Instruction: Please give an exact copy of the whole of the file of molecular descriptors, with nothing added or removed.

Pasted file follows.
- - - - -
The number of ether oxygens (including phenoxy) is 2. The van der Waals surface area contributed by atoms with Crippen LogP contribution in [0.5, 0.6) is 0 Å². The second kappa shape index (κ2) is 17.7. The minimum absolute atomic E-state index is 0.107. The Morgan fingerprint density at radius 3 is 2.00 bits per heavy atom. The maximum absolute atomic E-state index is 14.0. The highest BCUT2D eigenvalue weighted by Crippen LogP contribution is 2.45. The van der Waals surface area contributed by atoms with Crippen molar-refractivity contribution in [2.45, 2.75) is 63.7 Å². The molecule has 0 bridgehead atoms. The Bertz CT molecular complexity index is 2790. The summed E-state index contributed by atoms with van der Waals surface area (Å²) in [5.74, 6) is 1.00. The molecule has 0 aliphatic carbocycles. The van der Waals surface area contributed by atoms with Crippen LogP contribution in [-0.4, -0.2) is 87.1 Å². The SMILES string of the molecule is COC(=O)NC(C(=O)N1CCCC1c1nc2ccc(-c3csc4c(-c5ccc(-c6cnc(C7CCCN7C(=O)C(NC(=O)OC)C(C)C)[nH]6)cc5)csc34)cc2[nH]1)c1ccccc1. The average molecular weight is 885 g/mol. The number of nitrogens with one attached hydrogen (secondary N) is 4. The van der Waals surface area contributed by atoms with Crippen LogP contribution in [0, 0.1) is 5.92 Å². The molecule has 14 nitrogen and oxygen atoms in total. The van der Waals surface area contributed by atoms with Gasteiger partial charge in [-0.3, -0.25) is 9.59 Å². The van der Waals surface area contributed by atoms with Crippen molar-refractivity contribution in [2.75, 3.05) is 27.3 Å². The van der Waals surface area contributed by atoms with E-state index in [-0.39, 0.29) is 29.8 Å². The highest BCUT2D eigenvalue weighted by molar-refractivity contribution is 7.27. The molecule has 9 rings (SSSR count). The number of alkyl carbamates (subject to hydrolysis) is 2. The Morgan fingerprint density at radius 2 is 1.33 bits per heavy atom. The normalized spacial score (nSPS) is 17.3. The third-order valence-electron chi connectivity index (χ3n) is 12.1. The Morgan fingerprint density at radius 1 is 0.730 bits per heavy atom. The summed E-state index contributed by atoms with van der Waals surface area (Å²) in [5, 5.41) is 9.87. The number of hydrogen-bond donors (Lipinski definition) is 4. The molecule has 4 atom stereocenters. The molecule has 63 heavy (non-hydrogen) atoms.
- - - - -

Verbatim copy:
The number of ether oxygens (including phenoxy) is 2. The van der Waals surface area contributed by atoms with Crippen LogP contribution in [0.5, 0.6) is 0 Å². The second kappa shape index (κ2) is 17.7. The minimum absolute atomic E-state index is 0.107. The Morgan fingerprint density at radius 3 is 2.00 bits per heavy atom. The maximum absolute atomic E-state index is 14.0. The highest BCUT2D eigenvalue weighted by Crippen LogP contribution is 2.45. The van der Waals surface area contributed by atoms with Crippen molar-refractivity contribution in [2.45, 2.75) is 63.7 Å². The molecule has 0 bridgehead atoms. The Bertz CT molecular complexity index is 2790. The summed E-state index contributed by atoms with van der Waals surface area (Å²) in [5.74, 6) is 1.00. The molecule has 0 aliphatic carbocycles. The van der Waals surface area contributed by atoms with Crippen LogP contribution in [-0.4, -0.2) is 87.1 Å². The SMILES string of the molecule is COC(=O)NC(C(=O)N1CCCC1c1nc2ccc(-c3csc4c(-c5ccc(-c6cnc(C7CCCN7C(=O)C(NC(=O)OC)C(C)C)[nH]6)cc5)csc34)cc2[nH]1)c1ccccc1. The average molecular weight is 885 g/mol. The number of nitrogens with one attached hydrogen (secondary N) is 4. The van der Waals surface area contributed by atoms with Crippen LogP contribution in [0, 0.1) is 5.92 Å². The molecule has 14 nitrogen and oxygen atoms in total. The van der Waals surface area contributed by atoms with Gasteiger partial charge in [-0.3, -0.25) is 9.59 Å². The van der Waals surface area contributed by atoms with Crippen molar-refractivity contribution in [2.75, 3.05) is 27.3 Å². The van der Waals surface area contributed by atoms with E-state index in [-0.39, 0.29) is 29.8 Å². The highest BCUT2D eigenvalue weighted by molar-refractivity contribution is 7.27. The molecule has 9 rings (SSSR count). The number of alkyl carbamates (subject to hydrolysis) is 2. The Morgan fingerprint density at radius 2 is 1.33 bits per heavy atom. The normalized spacial score (nSPS) is 17.3. The third-order valence-electron chi connectivity index (χ3n) is 12.1. The Morgan fingerprint density at radius 1 is 0.730 bits per heavy atom. The summed E-state index contributed by atoms with van der Waals surface area (Å²) in [5, 5.41) is 9.87. The number of hydrogen-bond donors (Lipinski definition) is 4. The molecule has 4 atom stereocenters. The molecule has 63 heavy (non-hydrogen) atoms.